The genetic makeup of a cell, an organism, or an individual that contributes to its trait or phenotype
Reviewed by: Mary Anne Clark, PhD
Genotype and Phenotype
The contrasting terms genotype and phenotype are used to define the characteristics or traits of an organism. The genotype identifies the alleles related to a single trait (e.g. Aa), or to a number of traits (e.g. Aa Bb cc). The term can be extended to refer to the entire set of genes of an organism (or a taxon). At this comprehensive level, it overlaps somewhat with the term genome, which refers to all of the DNA in an organism. However, not all DNA consists of genes. To fully write out an organismal genotype would require a set of characters representing the alleles for each of the 20,000 or so known genes in the human genome.
The phenotype describes the physical or physiological features of an organism, and is the consequence of the expression of the genotypes. However, the genotype is not the only factor that will determine an individual’s phenotype. Various environmental factors also have a role, and these influence the expression of the genes to determine the distinctive phenotype of an organism.
Genes, Genotypes, and Alleles
In most eukaryotes, genes come in pairs called alleles. The paired alleles will occupy the same spot on a chromosome (called a locus). They will also control the same trait. The term allele refers to a variant of a specific gene. Because most eukaryotes reproduce sexually, each parent contributes one of the two alleles for a given gene. Since each parent is the product of a different lineage of organisms, random replication errors and environmental interactions with the DNA have resulted in different modifications of the genes of each parent. This difference is the basis for the term “allele” (allo = other)which implies otherness or difference.
If the trait follows a simple Mendelian pattern of inheritance, then one of the alleles will be expressed while the other will not. The allele that is expressed is said to be the dominant allele whereas the allele that is not is described as recessive. In instances wherein the dominant allele is absent, the expression of the recessive allele will occur.
If the dominant allele is labeled as “A” and the recessive allele, “a”, three different genotypes are possible: “AA”, “aa”, and “Aa”. The term “homozygous” is used to describe the pairs “AA” and “aa” because the alleles in the pair are the same, i.e. both dominant or both recessive. In contrast, the term “heterozygous” is used to describe the allelic pair, “Aa”. The dominant trait will be expressed in the phenotypes of individuals with genotypes AA or Aa, while the recessive phenotype will be expressed in individuals with genotype aa. Not all traits are determined by a single gene, many genes have multiple allelic variants and not all gene pairs have a simple dominant/recessive relationship. Codominance, incomplete dominance, and polygenic inheritance are examples of a non-Mendelian type of inheritance. In humans, many of the observable traits are non-Mendelian. Height and skin color, for example, are brought about by the interactions of not just a pair of alleles but of genes at several different loci.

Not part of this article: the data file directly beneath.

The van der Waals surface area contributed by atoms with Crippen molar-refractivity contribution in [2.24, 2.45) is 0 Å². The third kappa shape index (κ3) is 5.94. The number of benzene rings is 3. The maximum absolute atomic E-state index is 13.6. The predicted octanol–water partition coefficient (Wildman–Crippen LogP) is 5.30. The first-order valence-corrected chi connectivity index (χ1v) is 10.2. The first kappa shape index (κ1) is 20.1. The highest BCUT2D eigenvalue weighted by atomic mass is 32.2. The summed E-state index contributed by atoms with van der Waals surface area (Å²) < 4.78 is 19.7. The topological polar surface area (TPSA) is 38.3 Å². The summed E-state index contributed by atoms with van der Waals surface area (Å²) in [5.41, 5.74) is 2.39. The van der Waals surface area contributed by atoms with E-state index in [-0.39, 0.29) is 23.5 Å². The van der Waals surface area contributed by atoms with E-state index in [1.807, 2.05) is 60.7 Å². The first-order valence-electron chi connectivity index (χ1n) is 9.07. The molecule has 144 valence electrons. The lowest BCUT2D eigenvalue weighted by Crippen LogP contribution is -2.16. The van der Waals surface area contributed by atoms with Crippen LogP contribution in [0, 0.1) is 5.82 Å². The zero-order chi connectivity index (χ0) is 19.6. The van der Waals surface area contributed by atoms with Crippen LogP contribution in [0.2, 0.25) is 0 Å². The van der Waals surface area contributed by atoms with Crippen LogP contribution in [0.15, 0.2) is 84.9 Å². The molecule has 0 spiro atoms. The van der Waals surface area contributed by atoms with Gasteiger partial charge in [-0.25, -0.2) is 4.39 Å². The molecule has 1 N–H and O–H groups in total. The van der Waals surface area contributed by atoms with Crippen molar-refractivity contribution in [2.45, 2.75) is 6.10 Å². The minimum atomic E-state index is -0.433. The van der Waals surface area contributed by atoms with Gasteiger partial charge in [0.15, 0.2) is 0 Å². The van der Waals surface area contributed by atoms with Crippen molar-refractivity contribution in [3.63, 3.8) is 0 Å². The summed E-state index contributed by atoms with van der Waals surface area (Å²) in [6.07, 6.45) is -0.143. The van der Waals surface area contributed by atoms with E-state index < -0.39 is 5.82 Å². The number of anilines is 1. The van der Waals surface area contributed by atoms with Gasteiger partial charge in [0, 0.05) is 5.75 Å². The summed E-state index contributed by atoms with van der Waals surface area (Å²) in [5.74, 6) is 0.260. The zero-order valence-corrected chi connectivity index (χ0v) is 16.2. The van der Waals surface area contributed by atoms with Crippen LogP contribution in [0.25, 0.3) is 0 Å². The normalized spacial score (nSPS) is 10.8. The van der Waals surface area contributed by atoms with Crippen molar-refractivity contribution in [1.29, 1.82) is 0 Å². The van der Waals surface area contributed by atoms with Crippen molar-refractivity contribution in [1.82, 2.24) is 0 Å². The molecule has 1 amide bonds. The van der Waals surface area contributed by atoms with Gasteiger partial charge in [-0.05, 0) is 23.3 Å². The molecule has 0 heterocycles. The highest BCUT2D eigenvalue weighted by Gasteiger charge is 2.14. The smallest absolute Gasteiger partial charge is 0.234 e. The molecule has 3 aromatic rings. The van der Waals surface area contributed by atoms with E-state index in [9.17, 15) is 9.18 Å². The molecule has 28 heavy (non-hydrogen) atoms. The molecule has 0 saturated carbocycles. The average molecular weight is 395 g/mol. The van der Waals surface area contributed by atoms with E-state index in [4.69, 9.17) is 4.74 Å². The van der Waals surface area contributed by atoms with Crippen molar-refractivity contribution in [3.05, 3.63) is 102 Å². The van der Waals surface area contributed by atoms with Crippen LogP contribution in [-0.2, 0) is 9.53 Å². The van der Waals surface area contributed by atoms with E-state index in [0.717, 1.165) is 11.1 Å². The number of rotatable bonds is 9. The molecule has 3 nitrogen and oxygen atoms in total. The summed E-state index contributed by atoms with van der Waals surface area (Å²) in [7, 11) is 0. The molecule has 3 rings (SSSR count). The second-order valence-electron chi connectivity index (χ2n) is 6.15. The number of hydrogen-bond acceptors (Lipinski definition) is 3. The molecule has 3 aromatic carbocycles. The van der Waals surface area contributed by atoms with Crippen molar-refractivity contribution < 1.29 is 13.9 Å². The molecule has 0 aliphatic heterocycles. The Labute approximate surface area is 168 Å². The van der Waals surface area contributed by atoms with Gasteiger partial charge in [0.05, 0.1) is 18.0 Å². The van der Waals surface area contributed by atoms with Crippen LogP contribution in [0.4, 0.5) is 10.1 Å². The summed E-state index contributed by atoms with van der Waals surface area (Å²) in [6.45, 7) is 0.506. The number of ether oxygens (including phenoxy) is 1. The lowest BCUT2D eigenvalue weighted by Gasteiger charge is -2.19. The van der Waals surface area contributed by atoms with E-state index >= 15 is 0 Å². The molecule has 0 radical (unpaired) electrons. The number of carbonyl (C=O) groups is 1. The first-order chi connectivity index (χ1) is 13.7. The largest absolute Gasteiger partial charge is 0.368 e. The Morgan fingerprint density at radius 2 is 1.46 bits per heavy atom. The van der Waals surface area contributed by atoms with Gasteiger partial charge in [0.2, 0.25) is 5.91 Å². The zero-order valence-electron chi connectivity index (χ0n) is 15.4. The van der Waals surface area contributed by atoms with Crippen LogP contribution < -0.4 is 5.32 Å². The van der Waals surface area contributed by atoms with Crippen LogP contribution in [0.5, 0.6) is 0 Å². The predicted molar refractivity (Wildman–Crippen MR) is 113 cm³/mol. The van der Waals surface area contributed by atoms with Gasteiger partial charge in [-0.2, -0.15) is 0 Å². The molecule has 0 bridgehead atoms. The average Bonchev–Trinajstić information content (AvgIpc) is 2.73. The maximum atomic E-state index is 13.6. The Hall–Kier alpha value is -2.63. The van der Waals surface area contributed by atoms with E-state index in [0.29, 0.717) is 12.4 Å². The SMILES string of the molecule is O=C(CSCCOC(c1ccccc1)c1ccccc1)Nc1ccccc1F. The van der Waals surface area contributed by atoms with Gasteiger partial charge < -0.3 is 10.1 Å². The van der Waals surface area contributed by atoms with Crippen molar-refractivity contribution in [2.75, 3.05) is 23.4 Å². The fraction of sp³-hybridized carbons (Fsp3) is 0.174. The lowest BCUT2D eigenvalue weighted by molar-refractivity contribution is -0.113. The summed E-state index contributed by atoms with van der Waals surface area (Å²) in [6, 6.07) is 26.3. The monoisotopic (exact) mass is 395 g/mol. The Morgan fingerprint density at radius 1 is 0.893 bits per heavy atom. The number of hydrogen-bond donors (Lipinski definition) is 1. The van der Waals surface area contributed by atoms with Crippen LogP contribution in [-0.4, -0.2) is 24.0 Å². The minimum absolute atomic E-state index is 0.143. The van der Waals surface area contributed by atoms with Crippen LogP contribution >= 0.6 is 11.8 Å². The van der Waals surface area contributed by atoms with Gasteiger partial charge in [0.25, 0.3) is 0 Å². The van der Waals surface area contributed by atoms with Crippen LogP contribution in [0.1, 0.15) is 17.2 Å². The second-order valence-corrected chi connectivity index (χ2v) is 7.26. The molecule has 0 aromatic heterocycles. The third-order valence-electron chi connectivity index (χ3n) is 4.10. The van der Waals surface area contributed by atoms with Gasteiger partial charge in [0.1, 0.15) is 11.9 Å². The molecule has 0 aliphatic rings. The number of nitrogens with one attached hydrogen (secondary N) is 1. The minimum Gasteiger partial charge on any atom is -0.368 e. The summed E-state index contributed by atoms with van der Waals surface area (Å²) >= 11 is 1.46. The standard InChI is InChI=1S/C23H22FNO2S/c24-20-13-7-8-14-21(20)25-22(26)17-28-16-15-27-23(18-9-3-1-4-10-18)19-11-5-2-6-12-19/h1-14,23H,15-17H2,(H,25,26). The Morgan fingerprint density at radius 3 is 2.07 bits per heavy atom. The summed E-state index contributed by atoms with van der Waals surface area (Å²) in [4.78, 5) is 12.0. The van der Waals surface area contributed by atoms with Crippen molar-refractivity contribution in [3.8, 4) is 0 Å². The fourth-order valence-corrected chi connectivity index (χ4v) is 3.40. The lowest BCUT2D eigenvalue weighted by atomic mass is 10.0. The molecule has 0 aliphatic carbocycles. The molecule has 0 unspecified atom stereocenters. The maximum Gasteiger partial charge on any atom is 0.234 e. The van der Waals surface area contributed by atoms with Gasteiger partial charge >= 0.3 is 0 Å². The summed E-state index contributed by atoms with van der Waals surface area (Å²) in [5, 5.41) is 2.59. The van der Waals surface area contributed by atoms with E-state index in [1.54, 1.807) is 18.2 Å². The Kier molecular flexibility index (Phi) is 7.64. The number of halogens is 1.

Predicting Simple Genotypes: Punnett Squares
In simple genotypes, the alleles for only one or a few traits are specified. For example, the genotype for the gene that determines the color of the pea flower is represented by two alleles, B and b. B is the dominant allele whereas “b” is the recessive allele. The dominant allele codes for the purple flower trait whereas the recessive allele codes for the white flower trait. See the chart picture below.
This diagram is an example of a Punnett square, first introduced by Reginald Punnett after the rediscovery of Mendel’s work. The Punnett square is an essential tool in genetics to predict inheritance patterns and ratios. This square depicts both the genotype and the phenotype of the progeny of two heterozygous (Bb) parents, both with purple flowers. In the diagram, the alleles present in the parental gametes and in the progeny produced by various combinations of those gametes are represented. Each parent produces two kinds of gametes (B and b), which are combined in all possible pairs. Of the four progeny, two are homozygous, one purple (BB) and one white (bb), and two are heterozygous (Bb), both expressing the dominant trait purple. This gives us the 3:1 phenotypic ratio of dominant: recessive phenotypes described by Mendel. It also gives us the 1:2:1 genotypic ratio of BB, Bb and bb genotypes.
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